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Heagler v. Wells Fargo Bank, N.A.

United States District Court, E.D. California

March 30, 2017

WELLS FARGO BANK, N.A.; CLEAR RECON CORP.; and DOES 1-10, Inclusive, Defendants.



         Plaintiff Orastine Heagler filed this action against Wells Fargo Bank (“Defendant”)[1]alleging negligent misrepresentation, negligence in the handling of her loan modification application, and violations of two provisions of California's Homeowner Bill of Rights (“HBOR”). Before the Court is Defendant's Motion to Dismiss (“Motion”) each claim pursuant to Federal Rule of Civil Procedure 12(b)(6), primarily on the grounds that each claim is preempted by the Home Owner's Loan Act (“HOLA”).[2] Defs.' Mot., ECF No. 3, at 1-2. For the reasons set forth below, Defendants' Motion to Dismiss is GRANTED.[3]


         Defendant submits a Request for Judicial Notice (“RJN”), ECF No. 3-1, in support of its motion. Many of the documents explain how Defendant became the successor-in-interest to World Savings Bank (“WSB”) federal savings bank (“FSB”), later renamed Wachovia Mortgage (“Wachovia”) FSB, through a sequence of mergers and acquisitions. Plaintiff does not oppose these requests. The Court may take judicial notice of documents in the public record if the facts are not “subject to reasonable dispute.” Lee v. City of Los Angeles, 250 F.3d 668, 688-89 (9th Cir. 2001), overruled on other grounds, Galbraith v. Cnty. of Santa Clara, 307 F.3d 1119, 1125 (9th Cir. 2002); see also Fed.R.Evid. 201(b). Therefore, the Court GRANTS Defendant's RJN.


         Plaintiff owns the residence at 4689 Windsong Street, Sacramento, California (“Subject Property”). Defendant services Plaintiff's loan on the Subject Property and is the beneficiary under the relevant Deed of Trust securing the loan.

         In March 2006, Plaintiff and her now late husband refinanced their loan with WSB.[5] Since refinancing, Plaintiff received two loan modifications: first with Wachovia in June 2009 (RJN, Ex. C, ECF No. 3-2, at 1-2), and then a Home Affordable Modification Program (“HAMP”) agreement with Wells Fargo in August 2011. RJN, Ex. D, ECF No. 3-2, at 1-2. Plaintiff experienced financial difficulties after her husband died, and started missing mortgage payments on January 1, 2014. Plaintiff notified Defendant of her husband's passing, and expressed concerns about her financial situation. Nevertheless, a Notice of Default was recorded on the Subject Property on November 18, 2015. RJN, Ex. E, ECF No. 3-2, at 1; Compl. ¶ 13. In January 2016, Defendant allegedly verbally “invited” Plaintiff to submit a loan modification application. Plaintiff then submitted loan modification documents to Defendant, but alleges that Defendant refused to acknowledge receipt. On February 29, 2016, Defendant recorded a Notice of Trustee's Sale, setting March 24, 2016 as the sale date. RJN, Ex. F, ECF No. 3-2, at 1; Compl. ¶ 16.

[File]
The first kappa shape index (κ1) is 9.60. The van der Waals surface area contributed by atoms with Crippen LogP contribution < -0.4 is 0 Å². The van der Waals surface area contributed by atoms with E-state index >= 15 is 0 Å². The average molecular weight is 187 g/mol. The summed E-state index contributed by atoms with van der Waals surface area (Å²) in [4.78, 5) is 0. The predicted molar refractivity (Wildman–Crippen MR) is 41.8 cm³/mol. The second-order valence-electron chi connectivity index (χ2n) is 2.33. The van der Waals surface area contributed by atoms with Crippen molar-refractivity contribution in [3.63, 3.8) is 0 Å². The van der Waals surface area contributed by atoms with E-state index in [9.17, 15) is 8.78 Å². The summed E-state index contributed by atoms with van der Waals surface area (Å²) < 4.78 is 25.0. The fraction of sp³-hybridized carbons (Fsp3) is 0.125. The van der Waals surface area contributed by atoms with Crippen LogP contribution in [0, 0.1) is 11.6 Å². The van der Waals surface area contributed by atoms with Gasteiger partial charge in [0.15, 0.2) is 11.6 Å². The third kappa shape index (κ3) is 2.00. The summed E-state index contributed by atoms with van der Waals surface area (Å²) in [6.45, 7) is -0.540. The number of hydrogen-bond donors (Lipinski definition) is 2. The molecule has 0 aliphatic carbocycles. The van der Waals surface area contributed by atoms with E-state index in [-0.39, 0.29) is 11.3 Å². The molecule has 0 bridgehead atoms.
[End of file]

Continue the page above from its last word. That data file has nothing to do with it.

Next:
Plaintiff provides that during this time, she also sought assistance from Keep Your Home California (“KYHC”). Plaintiff claims that on March 9, 2016, KYHC granted her an award of approximately $81, 000 to bring her loan out of arrears, but Plaintiff was allegedly advised by Defendant of its internal policy prohibiting consideration of both a loan modification request and a request for KYHC funds simultaneously. Plaintiff claims that she closed her loan modification application to seek Defendant's approval for the KYHC funds, but that Defendant afterwards refused to accept the KYHC funds without explanation.[6] Nevertheless, Defendant supposedly postponed the March 24 Trustee Sale to conduct an evaluation of Plaintiff's loan modification application. Soon thereafter, Plaintiff received a letter from Defendant, dated March 28, 2016, inviting her to submit a new loan modification application. Plaintiff claims that she promptly submitted the new application, but on April 18, 2016, Defendant informed Plaintiff that additional documents were still required. Plaintiff submitted the requested documents and completed her application.